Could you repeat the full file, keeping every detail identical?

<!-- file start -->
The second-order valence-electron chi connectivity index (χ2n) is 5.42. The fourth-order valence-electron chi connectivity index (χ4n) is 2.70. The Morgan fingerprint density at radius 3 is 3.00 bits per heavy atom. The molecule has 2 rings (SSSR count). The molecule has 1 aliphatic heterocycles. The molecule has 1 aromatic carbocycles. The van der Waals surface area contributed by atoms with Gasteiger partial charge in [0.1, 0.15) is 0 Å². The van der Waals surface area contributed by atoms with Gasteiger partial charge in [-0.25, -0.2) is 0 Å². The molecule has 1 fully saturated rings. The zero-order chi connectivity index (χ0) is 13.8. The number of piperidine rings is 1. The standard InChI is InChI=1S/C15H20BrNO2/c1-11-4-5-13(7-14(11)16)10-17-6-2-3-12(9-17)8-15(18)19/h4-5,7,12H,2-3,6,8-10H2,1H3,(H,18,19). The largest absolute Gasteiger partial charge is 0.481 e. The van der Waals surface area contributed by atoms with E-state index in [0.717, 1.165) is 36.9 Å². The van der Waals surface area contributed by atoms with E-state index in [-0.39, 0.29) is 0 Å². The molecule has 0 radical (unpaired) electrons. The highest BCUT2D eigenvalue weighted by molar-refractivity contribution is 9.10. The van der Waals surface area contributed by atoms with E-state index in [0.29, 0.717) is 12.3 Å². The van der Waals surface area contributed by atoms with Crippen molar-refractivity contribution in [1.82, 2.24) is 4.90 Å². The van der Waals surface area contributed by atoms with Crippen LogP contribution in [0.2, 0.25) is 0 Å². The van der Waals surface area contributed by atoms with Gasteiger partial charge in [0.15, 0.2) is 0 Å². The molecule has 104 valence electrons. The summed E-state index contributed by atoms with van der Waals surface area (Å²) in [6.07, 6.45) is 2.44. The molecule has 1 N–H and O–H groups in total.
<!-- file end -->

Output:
The second-order valence-electron chi connectivity index (χ2n) is 5.42. The fourth-order valence-electron chi connectivity index (χ4n) is 2.70. The Morgan fingerprint density at radius 3 is 3.00 bits per heavy atom. The molecule has 2 rings (SSSR count). The molecule has 1 aliphatic heterocycles. The molecule has 1 aromatic carbocycles. The van der Waals surface area contributed by atoms with Gasteiger partial charge in [0.1, 0.15) is 0 Å². The van der Waals surface area contributed by atoms with Gasteiger partial charge in [-0.25, -0.2) is 0 Å². The molecule has 1 fully saturated rings. The zero-order chi connectivity index (χ0) is 13.8. The number of piperidine rings is 1. The standard InChI is InChI=1S/C15H20BrNO2/c1-11-4-5-13(7-14(11)16)10-17-6-2-3-12(9-17)8-15(18)19/h4-5,7,12H,2-3,6,8-10H2,1H3,(H,18,19). The largest absolute Gasteiger partial charge is 0.481 e. The van der Waals surface area contributed by atoms with E-state index in [0.717, 1.165) is 36.9 Å². The van der Waals surface area contributed by atoms with E-state index in [-0.39, 0.29) is 0 Å². The molecule has 0 radical (unpaired) electrons. The highest BCUT2D eigenvalue weighted by molar-refractivity contribution is 9.10. The van der Waals surface area contributed by atoms with E-state index in [0.29, 0.717) is 12.3 Å². The van der Waals surface area contributed by atoms with Crippen molar-refractivity contribution in [1.82, 2.24) is 4.90 Å². The van der Waals surface area contributed by atoms with Crippen LogP contribution in [0.2, 0.25) is 0 Å². The van der Waals surface area contributed by atoms with Gasteiger partial charge in [0.15, 0.2) is 0 Å². The molecule has 104 valence electrons. The summed E-state index contributed by atoms with van der Waals surface area (Å²) in [6.07, 6.45) is 2.44. The molecule has 1 N–H and O–H groups in total.